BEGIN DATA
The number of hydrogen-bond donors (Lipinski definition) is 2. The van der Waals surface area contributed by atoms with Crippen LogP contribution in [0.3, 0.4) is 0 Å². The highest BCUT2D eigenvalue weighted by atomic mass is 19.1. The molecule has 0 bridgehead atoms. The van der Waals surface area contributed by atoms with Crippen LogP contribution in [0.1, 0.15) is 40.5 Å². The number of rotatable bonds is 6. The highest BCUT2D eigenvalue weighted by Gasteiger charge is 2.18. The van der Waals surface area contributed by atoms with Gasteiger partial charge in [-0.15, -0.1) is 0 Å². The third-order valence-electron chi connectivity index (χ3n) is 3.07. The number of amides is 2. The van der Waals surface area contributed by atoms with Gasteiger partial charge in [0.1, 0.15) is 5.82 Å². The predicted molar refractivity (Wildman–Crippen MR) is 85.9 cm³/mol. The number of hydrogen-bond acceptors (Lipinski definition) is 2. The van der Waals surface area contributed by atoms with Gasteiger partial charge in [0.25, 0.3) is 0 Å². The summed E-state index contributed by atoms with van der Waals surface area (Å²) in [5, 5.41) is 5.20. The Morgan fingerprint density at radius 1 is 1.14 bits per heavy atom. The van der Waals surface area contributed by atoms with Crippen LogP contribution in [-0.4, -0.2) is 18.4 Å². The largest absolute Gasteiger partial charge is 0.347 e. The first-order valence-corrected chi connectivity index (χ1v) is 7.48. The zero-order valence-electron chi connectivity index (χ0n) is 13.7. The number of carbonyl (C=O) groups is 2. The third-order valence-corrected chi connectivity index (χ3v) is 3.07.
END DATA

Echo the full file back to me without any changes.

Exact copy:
The number of hydrogen-bond donors (Lipinski definition) is 2. The van der Waals surface area contributed by atoms with Crippen LogP contribution in [0.3, 0.4) is 0 Å². The highest BCUT2D eigenvalue weighted by atomic mass is 19.1. The molecule has 0 bridgehead atoms. The van der Waals surface area contributed by atoms with Crippen LogP contribution in [0.1, 0.15) is 40.5 Å². The number of rotatable bonds is 6. The highest BCUT2D eigenvalue weighted by Gasteiger charge is 2.18. The van der Waals surface area contributed by atoms with Gasteiger partial charge in [-0.15, -0.1) is 0 Å². The third-order valence-electron chi connectivity index (χ3n) is 3.07. The number of amides is 2. The van der Waals surface area contributed by atoms with Gasteiger partial charge in [0.1, 0.15) is 5.82 Å². The predicted molar refractivity (Wildman–Crippen MR) is 85.9 cm³/mol. The number of hydrogen-bond acceptors (Lipinski definition) is 2. The van der Waals surface area contributed by atoms with Gasteiger partial charge in [0.25, 0.3) is 0 Å². The summed E-state index contributed by atoms with van der Waals surface area (Å²) in [5, 5.41) is 5.20. The Morgan fingerprint density at radius 1 is 1.14 bits per heavy atom. The van der Waals surface area contributed by atoms with Crippen LogP contribution in [-0.4, -0.2) is 18.4 Å². The largest absolute Gasteiger partial charge is 0.347 e. The first-order valence-corrected chi connectivity index (χ1v) is 7.48. The zero-order valence-electron chi connectivity index (χ0n) is 13.7. The number of carbonyl (C=O) groups is 2. The third-order valence-corrected chi connectivity index (χ3v) is 3.07.